Posted 15 January 2011 - 09:58 PM
Posted 22 June 2011 - 11:58 AM
Posted 28 July 2012 - 10:06 AM
I built a couple UDS's and gave one away. One is still in the garage, unused.
I'm kinda overstocked on smokers at the moment. My daily smoker/grill is a Bubba Keg
I also bought an offset type smoker from Texas a few yrs ago and like most of you, I have a gas grill.
Also in the garage and unused, is a brand new BSK2000, a stripped model of the Bubba Keg.
I was really getting heavy into smoking, but my last checkup, the doc said my chloresterol was a bit higher than normal and to knock off the fats. So, it's chicken and fish mostly now. Goodby ribs, briskets, pulled pork....
Back to the smokers. If a guy doesn't want to put the work into old style with a charcoal/wood fire but wants a 'load and forget type smoker', and has a limited budget and isn't handy, a Bradley or similar is not a bad way to go.
For a guy with a bigger budget but the same load and forget desires, Cookshacks are among the top smokers.
An ugly drum smoker can be built by someone that can run a hand drill. You can google UDS plans and find a ton of them. The issue with a UDS is the same as any vertical smoke: grease drips down on the fire and makes acrid smoke like the guy experienced above. If you taste it, you'll spit it out. It's that bad with fatty meats you have to cook slowly for a long time like brisket and pork butt (shoulder). The way to cure this is to put a shelf in with an insulator (pizza stones work well) then a drip pan to catch all the grease.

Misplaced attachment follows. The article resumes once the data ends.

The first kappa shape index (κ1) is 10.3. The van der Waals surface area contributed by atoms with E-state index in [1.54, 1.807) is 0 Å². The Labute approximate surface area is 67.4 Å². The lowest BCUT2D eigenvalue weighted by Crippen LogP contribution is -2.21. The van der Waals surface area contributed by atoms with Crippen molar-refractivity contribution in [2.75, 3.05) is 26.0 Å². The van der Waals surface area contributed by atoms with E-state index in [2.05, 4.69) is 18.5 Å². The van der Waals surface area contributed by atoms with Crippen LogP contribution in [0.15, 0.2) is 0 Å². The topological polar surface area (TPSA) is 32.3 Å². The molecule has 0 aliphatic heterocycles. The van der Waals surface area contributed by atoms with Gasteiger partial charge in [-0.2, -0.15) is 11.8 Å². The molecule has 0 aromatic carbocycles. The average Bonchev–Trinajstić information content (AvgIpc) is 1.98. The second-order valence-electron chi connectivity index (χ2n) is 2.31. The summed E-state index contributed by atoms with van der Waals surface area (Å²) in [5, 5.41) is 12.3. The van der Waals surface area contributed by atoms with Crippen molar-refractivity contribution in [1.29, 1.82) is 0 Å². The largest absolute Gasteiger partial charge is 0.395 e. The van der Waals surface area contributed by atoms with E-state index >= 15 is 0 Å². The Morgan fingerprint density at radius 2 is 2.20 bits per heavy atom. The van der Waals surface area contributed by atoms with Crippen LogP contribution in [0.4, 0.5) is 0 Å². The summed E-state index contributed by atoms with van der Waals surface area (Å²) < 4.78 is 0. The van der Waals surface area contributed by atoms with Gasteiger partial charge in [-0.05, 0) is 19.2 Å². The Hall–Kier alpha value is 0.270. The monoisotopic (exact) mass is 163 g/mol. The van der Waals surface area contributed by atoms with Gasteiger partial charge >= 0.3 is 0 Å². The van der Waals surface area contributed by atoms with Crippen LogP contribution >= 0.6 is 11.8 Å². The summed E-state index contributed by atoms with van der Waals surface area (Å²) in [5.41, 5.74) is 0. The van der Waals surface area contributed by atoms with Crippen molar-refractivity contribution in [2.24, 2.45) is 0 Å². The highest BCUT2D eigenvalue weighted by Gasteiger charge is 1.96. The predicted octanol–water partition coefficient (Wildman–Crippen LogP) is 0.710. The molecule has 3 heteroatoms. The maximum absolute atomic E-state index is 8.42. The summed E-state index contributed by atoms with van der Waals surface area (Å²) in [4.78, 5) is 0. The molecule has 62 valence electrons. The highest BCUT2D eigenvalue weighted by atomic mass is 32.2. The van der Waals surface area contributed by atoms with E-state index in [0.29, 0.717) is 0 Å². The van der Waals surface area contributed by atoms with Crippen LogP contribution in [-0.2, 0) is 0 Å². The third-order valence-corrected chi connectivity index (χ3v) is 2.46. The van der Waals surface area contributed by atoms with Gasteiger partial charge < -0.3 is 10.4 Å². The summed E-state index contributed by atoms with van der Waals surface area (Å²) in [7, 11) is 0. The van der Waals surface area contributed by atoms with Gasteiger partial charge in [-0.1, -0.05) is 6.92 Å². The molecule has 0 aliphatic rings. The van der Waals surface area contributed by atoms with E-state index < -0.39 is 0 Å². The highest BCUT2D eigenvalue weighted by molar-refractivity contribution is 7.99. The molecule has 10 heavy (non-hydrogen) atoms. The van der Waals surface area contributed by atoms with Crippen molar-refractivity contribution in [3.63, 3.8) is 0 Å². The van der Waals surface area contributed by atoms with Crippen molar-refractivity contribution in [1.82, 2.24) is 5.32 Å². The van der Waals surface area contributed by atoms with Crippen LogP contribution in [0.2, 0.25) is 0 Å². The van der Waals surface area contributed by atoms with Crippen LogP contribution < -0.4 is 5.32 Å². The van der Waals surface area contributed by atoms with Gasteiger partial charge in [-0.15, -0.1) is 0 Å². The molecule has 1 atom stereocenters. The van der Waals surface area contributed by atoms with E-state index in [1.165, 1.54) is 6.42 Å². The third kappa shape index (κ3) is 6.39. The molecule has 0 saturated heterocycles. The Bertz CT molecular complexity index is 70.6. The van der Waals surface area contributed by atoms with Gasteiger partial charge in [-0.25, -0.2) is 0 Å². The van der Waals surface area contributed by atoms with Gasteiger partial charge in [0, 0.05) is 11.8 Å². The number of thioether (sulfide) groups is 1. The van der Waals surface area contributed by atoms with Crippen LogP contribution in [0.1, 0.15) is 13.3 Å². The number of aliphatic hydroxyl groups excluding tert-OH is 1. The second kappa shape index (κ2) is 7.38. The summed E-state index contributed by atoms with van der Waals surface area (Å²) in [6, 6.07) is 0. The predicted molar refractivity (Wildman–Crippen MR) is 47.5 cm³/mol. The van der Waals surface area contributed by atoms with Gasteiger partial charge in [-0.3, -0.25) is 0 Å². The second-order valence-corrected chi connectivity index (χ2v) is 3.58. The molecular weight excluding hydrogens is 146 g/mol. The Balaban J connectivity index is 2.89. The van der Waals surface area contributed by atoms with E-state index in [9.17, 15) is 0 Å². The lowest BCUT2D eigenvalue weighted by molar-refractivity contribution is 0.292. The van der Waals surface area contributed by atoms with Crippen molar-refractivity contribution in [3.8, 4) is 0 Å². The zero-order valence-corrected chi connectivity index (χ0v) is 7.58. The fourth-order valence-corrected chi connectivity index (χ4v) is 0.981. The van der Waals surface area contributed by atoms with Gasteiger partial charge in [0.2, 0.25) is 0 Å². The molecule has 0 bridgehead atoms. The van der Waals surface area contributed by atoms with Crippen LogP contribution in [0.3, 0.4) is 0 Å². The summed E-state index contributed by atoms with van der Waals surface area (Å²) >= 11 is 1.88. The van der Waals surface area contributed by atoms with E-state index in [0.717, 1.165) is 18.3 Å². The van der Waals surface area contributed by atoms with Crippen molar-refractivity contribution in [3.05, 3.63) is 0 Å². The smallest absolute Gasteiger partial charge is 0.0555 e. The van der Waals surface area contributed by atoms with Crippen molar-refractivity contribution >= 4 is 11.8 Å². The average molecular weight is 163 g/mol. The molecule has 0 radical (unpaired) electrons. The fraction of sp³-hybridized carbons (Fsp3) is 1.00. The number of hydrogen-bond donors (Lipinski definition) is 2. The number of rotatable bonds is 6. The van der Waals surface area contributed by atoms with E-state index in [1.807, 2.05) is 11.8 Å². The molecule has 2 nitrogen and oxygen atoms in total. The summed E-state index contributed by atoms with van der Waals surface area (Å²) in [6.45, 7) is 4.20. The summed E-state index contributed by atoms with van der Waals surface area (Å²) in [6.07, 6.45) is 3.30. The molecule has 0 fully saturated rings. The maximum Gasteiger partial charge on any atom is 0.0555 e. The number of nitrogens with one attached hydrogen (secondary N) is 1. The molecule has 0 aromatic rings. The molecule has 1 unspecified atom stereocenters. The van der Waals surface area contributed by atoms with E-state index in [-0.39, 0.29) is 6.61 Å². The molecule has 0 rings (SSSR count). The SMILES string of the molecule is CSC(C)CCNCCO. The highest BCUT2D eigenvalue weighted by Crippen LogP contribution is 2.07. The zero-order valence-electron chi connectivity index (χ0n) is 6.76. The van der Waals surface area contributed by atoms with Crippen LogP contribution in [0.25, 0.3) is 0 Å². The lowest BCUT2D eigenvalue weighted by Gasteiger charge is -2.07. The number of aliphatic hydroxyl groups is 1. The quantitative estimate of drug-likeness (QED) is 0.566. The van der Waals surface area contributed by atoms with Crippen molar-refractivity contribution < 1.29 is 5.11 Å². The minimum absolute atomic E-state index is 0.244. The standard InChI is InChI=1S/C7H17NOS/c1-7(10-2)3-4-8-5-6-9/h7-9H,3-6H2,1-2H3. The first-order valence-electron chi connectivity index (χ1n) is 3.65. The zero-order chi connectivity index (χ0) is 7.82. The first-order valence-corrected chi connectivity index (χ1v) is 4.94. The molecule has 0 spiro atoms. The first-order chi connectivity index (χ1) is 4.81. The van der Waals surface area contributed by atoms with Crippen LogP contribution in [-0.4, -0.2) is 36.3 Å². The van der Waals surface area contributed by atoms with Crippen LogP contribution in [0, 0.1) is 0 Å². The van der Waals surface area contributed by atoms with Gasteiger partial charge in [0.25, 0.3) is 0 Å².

I've been using a setup that eases the workload and assures temperature control and provides a graph of the cook temp.
It's what's called a draft controller. There are many available, mine is a Stoker from Rock's BBQ. It provides air based on a thermocouple feedback to the control box, which drives a fan for air. You manually get the fire started and get the temp coming up close to the desired temp, then set the controller and it takes over. Theres also a meat temp probe that will sound an alarm. All of this can be hooked to your PC, or not, and monitored remotely online, from work or just in your house.
The offset type, popular in Texas and the south, are often home made from heavy propane tanks or by commercial builders from new steel like Lang, Klose, Gatorpit, and hundreds of others.
There is a lot of ways to go in the bbq arena.
Posted 28 July 2012 - 10:50 AM
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